Maresin conjugates in tissue regeneration-1 suppresses ferroptosis in septic acute kidney injury
Cell & Bioscience volume 11, Article number: 221 (2021)
Ferroptosis is unique among different types of regulated cell death and closely related to organ injury. Whether ferroptosis occurs in sepsis-associated acute kidney injury (SA-AKI) is not clear. Nuclear factor-erythroid-2-related factor 2 (Nrf2) is crucial to the regulation of ferroptosis. We and others have shown that Maresin conjugates in tissue regeneration 1 (MCTR1) or other members of specialized pro-resolving mediators (SPMs) can actively regulate inflammation resolution and protect organs against injury in inflammatory diseases by activating the Nrf2 signaling. The aim of this study was to determine whether ferroptosis occurs in SA-AKI. Furthermore, we investigated the potential role and mechanism of MCTR1 in the regulation of ferroptosis in SA-AKI, which mainly focus on the Nrf2 signaling.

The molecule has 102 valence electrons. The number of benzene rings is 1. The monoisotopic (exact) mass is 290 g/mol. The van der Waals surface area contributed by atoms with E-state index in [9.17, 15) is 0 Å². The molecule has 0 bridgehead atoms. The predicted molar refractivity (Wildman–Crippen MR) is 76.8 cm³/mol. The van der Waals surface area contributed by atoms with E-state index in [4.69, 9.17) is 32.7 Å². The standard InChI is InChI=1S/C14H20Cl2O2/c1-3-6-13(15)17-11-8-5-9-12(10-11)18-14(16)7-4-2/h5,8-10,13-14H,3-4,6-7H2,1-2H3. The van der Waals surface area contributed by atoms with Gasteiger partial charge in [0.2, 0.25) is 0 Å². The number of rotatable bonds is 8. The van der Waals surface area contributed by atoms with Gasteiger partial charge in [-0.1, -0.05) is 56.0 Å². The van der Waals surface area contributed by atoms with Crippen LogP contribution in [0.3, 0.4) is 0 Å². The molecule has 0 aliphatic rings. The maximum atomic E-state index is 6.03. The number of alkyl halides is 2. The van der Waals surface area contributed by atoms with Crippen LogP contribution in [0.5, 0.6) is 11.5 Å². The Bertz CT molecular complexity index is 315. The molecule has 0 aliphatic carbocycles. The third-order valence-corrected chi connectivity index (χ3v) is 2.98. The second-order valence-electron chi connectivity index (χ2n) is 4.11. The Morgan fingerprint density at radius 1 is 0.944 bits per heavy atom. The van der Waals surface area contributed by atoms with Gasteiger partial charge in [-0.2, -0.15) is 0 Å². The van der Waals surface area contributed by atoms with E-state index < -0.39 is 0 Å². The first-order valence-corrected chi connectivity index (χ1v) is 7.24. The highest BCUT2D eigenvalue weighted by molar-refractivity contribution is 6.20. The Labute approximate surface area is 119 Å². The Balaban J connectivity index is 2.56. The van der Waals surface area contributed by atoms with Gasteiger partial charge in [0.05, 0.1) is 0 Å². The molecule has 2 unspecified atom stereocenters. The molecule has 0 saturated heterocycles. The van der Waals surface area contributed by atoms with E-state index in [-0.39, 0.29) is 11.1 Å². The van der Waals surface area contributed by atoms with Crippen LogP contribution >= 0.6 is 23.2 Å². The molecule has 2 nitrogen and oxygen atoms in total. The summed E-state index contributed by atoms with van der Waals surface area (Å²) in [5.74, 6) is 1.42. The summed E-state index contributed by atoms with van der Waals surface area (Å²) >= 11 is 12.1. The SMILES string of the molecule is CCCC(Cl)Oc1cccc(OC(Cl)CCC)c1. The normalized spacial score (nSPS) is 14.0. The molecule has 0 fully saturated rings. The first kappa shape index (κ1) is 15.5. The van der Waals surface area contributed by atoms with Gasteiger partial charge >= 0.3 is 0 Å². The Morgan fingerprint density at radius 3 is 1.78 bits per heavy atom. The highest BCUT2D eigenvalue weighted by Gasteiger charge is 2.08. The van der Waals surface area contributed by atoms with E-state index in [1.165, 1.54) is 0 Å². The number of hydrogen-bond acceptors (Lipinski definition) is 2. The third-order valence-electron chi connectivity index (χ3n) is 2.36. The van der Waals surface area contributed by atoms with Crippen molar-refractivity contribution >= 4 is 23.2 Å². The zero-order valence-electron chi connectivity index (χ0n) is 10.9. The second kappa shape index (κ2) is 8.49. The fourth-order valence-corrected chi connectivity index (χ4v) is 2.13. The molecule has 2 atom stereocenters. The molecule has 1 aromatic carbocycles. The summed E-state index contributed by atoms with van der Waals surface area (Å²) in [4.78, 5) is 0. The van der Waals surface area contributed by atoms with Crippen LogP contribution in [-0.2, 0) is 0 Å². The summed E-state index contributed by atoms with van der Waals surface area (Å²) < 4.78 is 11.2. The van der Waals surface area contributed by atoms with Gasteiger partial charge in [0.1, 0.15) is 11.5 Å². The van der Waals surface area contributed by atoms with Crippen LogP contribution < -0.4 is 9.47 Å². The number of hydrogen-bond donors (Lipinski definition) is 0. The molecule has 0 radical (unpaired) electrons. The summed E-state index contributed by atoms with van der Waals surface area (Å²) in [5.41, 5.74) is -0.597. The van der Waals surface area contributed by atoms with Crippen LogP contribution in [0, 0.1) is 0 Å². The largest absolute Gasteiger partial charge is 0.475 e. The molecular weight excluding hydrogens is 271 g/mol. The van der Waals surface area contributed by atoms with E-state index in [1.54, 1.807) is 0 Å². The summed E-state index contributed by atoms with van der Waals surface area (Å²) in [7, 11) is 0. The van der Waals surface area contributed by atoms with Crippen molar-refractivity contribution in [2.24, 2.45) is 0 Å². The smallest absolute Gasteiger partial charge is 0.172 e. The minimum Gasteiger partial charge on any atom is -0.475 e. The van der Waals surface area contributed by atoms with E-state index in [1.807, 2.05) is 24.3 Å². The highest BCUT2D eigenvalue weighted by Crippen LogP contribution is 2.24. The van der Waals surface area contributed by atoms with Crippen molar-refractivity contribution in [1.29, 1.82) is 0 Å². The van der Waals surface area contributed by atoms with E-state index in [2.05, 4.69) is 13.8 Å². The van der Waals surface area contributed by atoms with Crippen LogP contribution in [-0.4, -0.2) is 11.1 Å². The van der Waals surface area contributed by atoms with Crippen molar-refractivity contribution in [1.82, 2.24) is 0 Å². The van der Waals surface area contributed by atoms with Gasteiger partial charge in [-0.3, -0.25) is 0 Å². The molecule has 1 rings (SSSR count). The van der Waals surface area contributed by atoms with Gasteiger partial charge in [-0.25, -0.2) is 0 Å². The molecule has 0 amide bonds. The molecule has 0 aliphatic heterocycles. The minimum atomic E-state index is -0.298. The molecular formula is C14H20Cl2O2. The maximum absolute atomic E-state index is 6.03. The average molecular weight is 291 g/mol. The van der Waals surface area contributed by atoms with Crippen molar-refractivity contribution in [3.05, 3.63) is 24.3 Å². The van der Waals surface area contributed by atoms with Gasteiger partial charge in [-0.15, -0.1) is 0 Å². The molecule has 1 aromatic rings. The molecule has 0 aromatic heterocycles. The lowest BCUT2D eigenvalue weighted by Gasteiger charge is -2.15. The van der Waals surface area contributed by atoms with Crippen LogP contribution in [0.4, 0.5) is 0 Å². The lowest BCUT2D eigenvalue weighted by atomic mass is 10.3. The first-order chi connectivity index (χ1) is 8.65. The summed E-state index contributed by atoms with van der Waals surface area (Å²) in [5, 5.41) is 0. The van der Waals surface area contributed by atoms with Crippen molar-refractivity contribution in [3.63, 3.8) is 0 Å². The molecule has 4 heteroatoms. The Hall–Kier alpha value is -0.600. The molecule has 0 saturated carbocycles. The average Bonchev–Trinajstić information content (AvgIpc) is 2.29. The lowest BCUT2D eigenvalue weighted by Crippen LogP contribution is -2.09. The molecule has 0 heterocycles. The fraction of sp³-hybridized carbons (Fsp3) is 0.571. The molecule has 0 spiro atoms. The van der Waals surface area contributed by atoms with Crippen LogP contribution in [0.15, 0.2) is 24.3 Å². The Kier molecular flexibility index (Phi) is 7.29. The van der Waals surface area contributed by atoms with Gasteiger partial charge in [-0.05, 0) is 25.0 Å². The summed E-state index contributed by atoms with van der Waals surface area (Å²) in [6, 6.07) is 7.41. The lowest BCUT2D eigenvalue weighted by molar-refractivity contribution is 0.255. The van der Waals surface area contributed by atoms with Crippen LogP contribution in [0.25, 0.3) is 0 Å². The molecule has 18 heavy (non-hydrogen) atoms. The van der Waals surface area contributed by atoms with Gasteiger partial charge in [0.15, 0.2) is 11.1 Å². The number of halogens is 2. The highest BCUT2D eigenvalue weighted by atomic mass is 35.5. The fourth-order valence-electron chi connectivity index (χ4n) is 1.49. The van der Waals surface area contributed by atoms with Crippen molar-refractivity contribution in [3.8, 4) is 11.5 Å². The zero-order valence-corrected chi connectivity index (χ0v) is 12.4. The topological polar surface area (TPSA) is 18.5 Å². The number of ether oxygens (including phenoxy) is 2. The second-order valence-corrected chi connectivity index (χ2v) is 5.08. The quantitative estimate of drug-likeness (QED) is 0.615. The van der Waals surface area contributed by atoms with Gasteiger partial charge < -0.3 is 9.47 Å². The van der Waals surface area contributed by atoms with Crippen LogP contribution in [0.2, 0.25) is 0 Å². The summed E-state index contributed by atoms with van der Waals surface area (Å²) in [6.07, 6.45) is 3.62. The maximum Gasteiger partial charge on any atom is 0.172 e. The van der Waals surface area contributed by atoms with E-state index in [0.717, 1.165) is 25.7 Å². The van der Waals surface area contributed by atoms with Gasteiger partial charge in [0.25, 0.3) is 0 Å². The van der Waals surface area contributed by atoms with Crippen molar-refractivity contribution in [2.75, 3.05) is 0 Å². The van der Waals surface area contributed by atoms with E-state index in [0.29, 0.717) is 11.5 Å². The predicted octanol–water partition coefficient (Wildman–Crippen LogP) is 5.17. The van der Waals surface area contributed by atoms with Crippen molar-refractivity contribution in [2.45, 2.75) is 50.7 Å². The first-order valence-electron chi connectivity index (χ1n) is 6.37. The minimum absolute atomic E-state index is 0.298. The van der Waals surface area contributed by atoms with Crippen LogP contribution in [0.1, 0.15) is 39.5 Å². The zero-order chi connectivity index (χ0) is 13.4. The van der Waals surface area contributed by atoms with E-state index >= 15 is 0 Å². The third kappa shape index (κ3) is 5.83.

We demonstrated for the first time that ferroptosis is present in SA-AKI. Moreover, MCTR1 effectively suppressed ferroptosis in SA-AKI. Meanwhile, MCTR1 upregulated the expression of Nrf2 in the kidney of septic mice. Nrf2 inhibitor ML-385 reversed MCTR1-regulated ferroptosis and AKI, implying that Nrf2 is involved in the inhibitory effects of MCTR1 on ferroptosis in SA-AKI. Further, MCTR1 inhibited ferroptosis and elevated the expression of Nrf2 in LPS-induced HK-2 cells. However, Nrf2 siRNA offset the effect of MCTR1 on ferroptosis. Finally, we observed that MCTR1 ameliorates multi-organ injury and improves survival in animal models of sepsis.